Post-structuralism is deeply suspicious of metanarratives. It challenges the core assumption that any sort of singular truth exists, and it claims that all frameworks and systems (secular or sacred) are only imagined forms that humans have made up to try to make sense of the universe.

But not only do they believe these constructs are created to make sense of things, they claim micronarratives are created to control other people, to gain and maintain power, and to reinforce hierarchies.

In our American culture you might find a challenge to metanarratives in an atheist who claims that religion only exists to manipulate the masses. Or you might find it in a NRA member who believes that the government is stirring up fear about mass shootings with an ultimate goal of taking away civil liberties. Whatever large narrative is told, it is assumed that the story is told to obtain power.

By suspicion and cynicism, the hierarchies and establishments of culture are torn down. Meaning is scraped from the sides from the bowl and from between the cracks. We deconstruct what we are expected to observe and look for the marginalized and the unsaid. We doubt. We challenge. We break apart. We invite chaos and then watch for what emerges.

There are some positive aspects to this approach, of course. Power does corrupt, and it is shrewd to look behind the scenes. But there are also conclusions drawn from post-structuralism that are too extreme.

For example: language is metaphorical, therefore it isn't trustworthy. Is that statement true? If I say, "I'll take care of you," is that a threat or a nurturing promise? See how confusing that is?

A post-structuralist would look at the lack of precision in a sentence like this and say that because words cannot be definite, and because words are how we find truth, there is no truth. Nietzsche, for instance, said, "The various languages, juxtaposed, show that words are never concerned with truth, never with adequate expression."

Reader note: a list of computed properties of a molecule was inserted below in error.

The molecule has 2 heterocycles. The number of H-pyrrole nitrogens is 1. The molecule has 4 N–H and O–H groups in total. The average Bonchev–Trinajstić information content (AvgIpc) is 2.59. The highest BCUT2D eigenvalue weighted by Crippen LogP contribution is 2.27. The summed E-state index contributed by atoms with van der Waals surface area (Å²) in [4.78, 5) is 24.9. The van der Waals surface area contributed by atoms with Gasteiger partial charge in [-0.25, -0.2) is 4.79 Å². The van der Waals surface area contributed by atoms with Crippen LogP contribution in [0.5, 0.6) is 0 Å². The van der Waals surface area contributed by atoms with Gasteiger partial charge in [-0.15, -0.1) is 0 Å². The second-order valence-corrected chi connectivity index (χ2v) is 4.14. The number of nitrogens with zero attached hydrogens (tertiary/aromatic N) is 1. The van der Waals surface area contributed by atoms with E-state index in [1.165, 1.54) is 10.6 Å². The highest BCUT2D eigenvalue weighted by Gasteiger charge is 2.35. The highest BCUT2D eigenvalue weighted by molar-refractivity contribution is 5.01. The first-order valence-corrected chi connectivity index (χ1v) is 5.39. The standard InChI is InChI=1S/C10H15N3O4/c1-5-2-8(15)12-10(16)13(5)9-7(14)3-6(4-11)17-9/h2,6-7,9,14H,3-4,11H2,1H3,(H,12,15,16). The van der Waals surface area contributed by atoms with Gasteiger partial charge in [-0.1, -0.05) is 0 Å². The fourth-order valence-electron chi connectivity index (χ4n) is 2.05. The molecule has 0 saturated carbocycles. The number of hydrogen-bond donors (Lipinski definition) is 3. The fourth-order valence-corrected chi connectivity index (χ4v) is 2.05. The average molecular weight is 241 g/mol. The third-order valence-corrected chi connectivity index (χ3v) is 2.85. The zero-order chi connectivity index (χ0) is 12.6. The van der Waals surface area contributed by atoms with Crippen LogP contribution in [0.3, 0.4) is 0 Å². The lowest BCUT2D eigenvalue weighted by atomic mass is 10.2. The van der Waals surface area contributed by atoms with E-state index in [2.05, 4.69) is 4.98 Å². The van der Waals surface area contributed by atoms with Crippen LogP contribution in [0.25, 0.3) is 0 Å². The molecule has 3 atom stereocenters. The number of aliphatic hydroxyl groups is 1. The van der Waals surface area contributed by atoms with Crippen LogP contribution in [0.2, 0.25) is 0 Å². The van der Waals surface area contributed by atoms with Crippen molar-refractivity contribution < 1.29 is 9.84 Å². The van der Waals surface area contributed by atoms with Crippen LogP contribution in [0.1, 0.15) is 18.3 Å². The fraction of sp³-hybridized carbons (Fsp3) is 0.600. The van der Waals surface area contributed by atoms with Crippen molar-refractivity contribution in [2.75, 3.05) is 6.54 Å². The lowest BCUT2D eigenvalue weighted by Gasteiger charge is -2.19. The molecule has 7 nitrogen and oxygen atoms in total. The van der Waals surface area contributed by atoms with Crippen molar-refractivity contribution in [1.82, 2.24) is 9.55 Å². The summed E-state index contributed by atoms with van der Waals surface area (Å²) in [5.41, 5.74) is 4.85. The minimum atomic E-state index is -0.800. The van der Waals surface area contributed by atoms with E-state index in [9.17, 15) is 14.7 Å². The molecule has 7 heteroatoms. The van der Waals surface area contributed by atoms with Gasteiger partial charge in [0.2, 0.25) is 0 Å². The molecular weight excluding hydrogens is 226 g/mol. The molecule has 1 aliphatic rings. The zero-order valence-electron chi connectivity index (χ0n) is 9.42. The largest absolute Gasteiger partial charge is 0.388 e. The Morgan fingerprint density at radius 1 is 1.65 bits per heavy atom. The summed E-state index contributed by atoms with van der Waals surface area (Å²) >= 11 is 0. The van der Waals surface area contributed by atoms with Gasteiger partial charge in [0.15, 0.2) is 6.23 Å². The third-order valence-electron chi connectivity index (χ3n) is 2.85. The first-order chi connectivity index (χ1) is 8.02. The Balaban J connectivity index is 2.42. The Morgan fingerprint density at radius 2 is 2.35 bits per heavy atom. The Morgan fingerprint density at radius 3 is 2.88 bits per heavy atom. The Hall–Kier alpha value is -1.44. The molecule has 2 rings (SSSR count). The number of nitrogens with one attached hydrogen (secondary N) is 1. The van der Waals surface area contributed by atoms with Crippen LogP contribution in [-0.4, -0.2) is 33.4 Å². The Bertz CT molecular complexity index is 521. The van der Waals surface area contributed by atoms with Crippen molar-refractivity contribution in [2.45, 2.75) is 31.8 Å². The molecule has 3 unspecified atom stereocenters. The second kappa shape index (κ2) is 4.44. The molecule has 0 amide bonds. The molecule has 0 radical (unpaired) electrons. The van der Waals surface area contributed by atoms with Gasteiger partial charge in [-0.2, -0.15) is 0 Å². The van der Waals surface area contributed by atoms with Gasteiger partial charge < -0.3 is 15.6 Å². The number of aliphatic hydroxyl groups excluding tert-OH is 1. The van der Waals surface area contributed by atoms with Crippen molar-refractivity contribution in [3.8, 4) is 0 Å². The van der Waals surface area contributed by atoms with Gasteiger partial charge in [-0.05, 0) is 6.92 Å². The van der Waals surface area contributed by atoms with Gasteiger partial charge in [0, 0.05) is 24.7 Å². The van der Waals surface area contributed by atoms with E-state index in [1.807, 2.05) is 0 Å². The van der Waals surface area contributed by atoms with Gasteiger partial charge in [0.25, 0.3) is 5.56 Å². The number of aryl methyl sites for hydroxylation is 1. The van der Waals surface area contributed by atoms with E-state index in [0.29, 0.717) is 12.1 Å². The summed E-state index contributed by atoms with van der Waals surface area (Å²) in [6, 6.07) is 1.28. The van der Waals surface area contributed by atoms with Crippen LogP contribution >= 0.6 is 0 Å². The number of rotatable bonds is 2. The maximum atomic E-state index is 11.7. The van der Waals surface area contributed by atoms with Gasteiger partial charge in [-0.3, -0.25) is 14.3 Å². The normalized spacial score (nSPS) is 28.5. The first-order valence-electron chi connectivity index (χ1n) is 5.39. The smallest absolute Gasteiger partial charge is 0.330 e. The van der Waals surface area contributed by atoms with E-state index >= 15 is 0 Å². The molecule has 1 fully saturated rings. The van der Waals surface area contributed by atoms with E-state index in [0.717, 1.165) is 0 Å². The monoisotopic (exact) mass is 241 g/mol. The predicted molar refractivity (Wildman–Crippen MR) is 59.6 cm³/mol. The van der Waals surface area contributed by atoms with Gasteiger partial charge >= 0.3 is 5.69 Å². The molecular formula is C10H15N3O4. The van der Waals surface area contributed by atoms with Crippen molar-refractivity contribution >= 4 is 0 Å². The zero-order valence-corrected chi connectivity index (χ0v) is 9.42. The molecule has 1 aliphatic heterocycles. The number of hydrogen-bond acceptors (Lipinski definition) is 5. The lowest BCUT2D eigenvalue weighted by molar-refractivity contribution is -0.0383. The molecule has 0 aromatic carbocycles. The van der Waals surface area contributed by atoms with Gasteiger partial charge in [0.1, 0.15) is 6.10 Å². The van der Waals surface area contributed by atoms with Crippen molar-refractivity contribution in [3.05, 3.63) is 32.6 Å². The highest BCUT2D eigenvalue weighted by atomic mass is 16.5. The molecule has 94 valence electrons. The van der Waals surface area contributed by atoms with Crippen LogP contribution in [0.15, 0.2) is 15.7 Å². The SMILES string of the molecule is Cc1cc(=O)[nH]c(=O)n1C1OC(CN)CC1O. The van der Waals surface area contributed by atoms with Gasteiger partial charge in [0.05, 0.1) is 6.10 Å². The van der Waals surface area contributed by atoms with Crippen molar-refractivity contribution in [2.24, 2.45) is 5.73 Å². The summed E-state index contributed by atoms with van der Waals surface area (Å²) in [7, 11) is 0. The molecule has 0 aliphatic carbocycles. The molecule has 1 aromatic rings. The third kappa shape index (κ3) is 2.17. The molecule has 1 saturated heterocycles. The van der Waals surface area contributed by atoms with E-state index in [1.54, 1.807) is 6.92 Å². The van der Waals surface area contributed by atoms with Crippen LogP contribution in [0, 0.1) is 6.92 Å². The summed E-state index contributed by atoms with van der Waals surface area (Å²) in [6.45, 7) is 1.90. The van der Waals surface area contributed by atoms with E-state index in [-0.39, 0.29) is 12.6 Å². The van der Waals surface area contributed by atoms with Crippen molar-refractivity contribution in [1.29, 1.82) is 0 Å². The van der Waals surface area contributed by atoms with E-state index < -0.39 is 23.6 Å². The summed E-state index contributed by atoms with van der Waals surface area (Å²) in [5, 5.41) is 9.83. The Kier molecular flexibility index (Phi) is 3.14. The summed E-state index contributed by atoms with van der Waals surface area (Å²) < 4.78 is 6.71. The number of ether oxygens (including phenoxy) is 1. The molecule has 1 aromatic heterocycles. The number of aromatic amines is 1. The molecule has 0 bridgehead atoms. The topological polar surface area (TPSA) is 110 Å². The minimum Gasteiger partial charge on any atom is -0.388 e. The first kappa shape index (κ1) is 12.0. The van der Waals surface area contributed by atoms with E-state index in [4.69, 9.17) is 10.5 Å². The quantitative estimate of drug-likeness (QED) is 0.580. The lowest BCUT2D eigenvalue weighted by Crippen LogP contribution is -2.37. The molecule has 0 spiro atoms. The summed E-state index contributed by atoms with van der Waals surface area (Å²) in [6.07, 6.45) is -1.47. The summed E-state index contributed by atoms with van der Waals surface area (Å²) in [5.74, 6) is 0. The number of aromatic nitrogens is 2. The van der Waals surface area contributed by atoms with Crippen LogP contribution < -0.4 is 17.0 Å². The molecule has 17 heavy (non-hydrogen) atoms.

I find that conclusion a bit whacky. Thinkers as far back as Aquinas acknowledged the metaphorical nature of language. This is not some sort of modern discovery.

Dorothy Sayers wrote "We need not"... "suppose that because it (language) is analogical, it is therefore valueless or without any relation to truth. The fact is, that all language about everything is analogical; we think in a series of metaphors. We can explain nothing in terms of itself, but only in terms of other things." ... "we must think by analogy or refrain from thought."

C.S. Lewis, likewise, saw the metaphorical nature of language as a strength instead of a weakness. Dr. Bruce L. Edwards writes, "Influenced by his friend and linguistic mentor, Owen Barfield, and cognizant himself of the cognitive power of metaphor, Lewis saw language as 'incurably' mythopoetic, inevitably and simultaneously linking hearers/readers to items, persons, and relations on one plane of existence -- while also pointing them backwards and forwards to ever deeper, resonating layers of meaning that lay beyond any single soul, lifetime, or civilization, into eternity."

So we have (at least) two options here. We can follow thinkers like Derrida and Nietzche into questioning the reliability of meaning because words are inherently indefinite. Or, we can follow thinkers like Sayers and Lewis into seeing the limitations of language for what they are, following them along a trajectory until we glimpse a bigger, more meaningful universe instead of a scrambled one.

To close, I want to include some excerpts from a chart created by Ihab Hassan, exploring some of the differences of modernism and postmodernism. As you look at each of these opposing beliefs, let your mind unpack how embracing each extreme might have an influence on a culture. What are the dangers? What are the benefits?

As an individual, what might you want to keep? Where does each position you in regard to an external authority? Where does each position you in relationship to a truth that is possibly bigger than your capacity or understanding?

Roland Barthes has written that "the birth of the reader must be at the cost of the death of the Author."  That's not just a method of interpreting books. That's a belief that impacts how we engage with the world.

 

MODERNISM: form (closed)

POSTMODERNISM: anti form (open)

 

MODERNISM: purpose

POSTMODERNISM: play

 

MODERNISM: design

POSTMODERNISM: chance

 

MODERNISM: hierarchy

POSTMODERNISM: anarchy

 

MODERNISM: mastery/logos

POSTMODERNISM: exhaustion/silence

 

MODERNISM: finished work

POSTMODERNISM: the process

 

MODERNISM: grande history

POSTMODERNISM: small history

 

MODERNISM: genital

POSTMODERNISM: androgynous

 

MODERNISM: origin/cause

POSTMODERNISM: difference/trace

 Photo credit: Morguefile

Photo credit: Morguefile